When a tenancy’s coming to an end, both landlords and tenants can help things go smoothly before and on the final day of the tenancy.
We’ve outlined information below about showing potential tenants through the property, doing a final property inspection, and getting the bond refunded.
Showing potential tenants through the property
If the house is going to be re-rented after the tenant moves out, the landlord may want to show potential tenants through the house before the final day of the tenancy.
To do this, the landlord must have the tenant’s permission. Tenants can’t unreasonably withhold permission, but they can set reasonable conditions. For example, they may limit access to certain times of day or days of the week. This is because the tenant is entitled to quiet enjoyment of their home.
Conducting a final property inspection
The landlord and tenant should arrange a time for a final property inspection at the end of a tenancy. Most landlords will want to do a final inspection before they agree to refund the bond.
It’s best for the final inspection to take place once the tenant’s moved all their belongings out and finished cleaning the property (inside and outside).
Lawns and gardens explains what the tenant is responsible for outside the house.
If the landlord and tenant can’t do a final inspection together, each should do their own. It’s a good idea to take photos.
Getting the bond refunded
The landlord should bring a bond refund form to the final inspection. It’s useful for the tenant to also bring one in case the landlord forgets.
A landlord and tenant should only sign a bond refund form if they agree with what’s written on it. A landlord should not ask their tenant to sign a blank form, and a tenant should not sign a blank form.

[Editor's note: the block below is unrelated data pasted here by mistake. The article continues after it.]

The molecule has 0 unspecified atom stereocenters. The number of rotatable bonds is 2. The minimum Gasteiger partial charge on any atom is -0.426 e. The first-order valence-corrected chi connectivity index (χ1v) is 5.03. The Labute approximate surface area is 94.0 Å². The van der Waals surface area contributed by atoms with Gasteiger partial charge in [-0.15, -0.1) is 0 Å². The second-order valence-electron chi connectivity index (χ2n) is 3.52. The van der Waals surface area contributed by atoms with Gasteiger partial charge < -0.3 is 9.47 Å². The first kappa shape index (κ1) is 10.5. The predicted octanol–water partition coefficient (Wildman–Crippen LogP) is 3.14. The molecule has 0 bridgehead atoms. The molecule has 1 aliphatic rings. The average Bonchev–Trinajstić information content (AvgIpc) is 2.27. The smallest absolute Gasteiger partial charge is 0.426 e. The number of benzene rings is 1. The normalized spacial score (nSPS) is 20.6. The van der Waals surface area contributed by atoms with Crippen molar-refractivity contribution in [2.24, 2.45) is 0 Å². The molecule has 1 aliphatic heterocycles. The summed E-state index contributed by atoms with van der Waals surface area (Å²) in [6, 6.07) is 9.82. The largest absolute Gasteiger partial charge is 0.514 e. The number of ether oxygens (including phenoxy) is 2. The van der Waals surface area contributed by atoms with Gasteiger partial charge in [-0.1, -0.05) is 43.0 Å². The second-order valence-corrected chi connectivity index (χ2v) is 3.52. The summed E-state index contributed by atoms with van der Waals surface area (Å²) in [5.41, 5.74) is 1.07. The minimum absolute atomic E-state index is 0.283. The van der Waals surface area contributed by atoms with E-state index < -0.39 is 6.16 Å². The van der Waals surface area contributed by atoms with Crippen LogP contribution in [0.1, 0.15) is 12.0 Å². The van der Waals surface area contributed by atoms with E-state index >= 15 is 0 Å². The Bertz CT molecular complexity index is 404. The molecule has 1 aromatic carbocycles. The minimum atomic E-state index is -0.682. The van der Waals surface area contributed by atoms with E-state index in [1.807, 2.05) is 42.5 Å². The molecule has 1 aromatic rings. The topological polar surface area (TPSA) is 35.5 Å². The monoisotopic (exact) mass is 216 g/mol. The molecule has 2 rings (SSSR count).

Refunding bond as more on filling out the form, as well as what to do if both parties can’t agree on how the bond should be refunded.
Things for landlords to consider
Remember that tenancy days start and end at midnight. Don’t demand tenants to leave before midnight on the last day of a tenancy, try to negotiate a time that works for both of you.
Before the tenant leaves
- Do a property inspection a few weeks before the final day of the tenancy. Then you can ask the tenant to sort out anything they need to before they leave (for example, fix any damage they’ve caused).
- Next, write to the tenant. Tell them in writing how much rent they still need to pay and what their responsibilities are at the end of the tenancy. Let them know a final property inspection needs to take place before the bond is refunded.
- Take copies of the key tenancy documents with you to the final inspection in case they’re needed. This includes the tenancy agreement, the initial property inspection report, and a rent summary.
- If the tenant’s left any items behind, photograph it and make a detailed list. Follow the correct legal procedure for dealing with abandoned goods.
- Allow time between tenancies for carrying out maintenance and any extra cleaning you may want to do.
Things for tenants to consider
Keep all of your tenancy documents in a safe place. Having your tenancy agreement, property inspection reports, rent records and letters to or from the landlord handy may help if there’s a dispute at the end.
Pay everything you need to, and cancel any services
- Make sure you continue to pay the rent up to (and including) the final day of the tenancy.
- If you’re required to pay for water, record the water meter reading on the final day of the tenancy (after you’ve moved everything out and have finished cleaning).
- Cancel any services you have connected to the property (for example, electricity, gas or phone).
Leave the place tidy, and take only what’s yours
- Remove all your belongings.
- Make sure you leave the property reasonably clean and tidy (inside and outside), and take away all your rubbish.
- Leave behind anything the landlord provided for you to use during the tenancy, such as furniture and appliances.
- Return all the keys to the landlord.
Leave your details with the landlord
- Give your forwarding address to the landlord, and to the Ministry of Business, Innovation & Employment, so mail can be forwarded to you and you can be contacted about your bond.
- Ask the landlord if they’re willing to be a referee.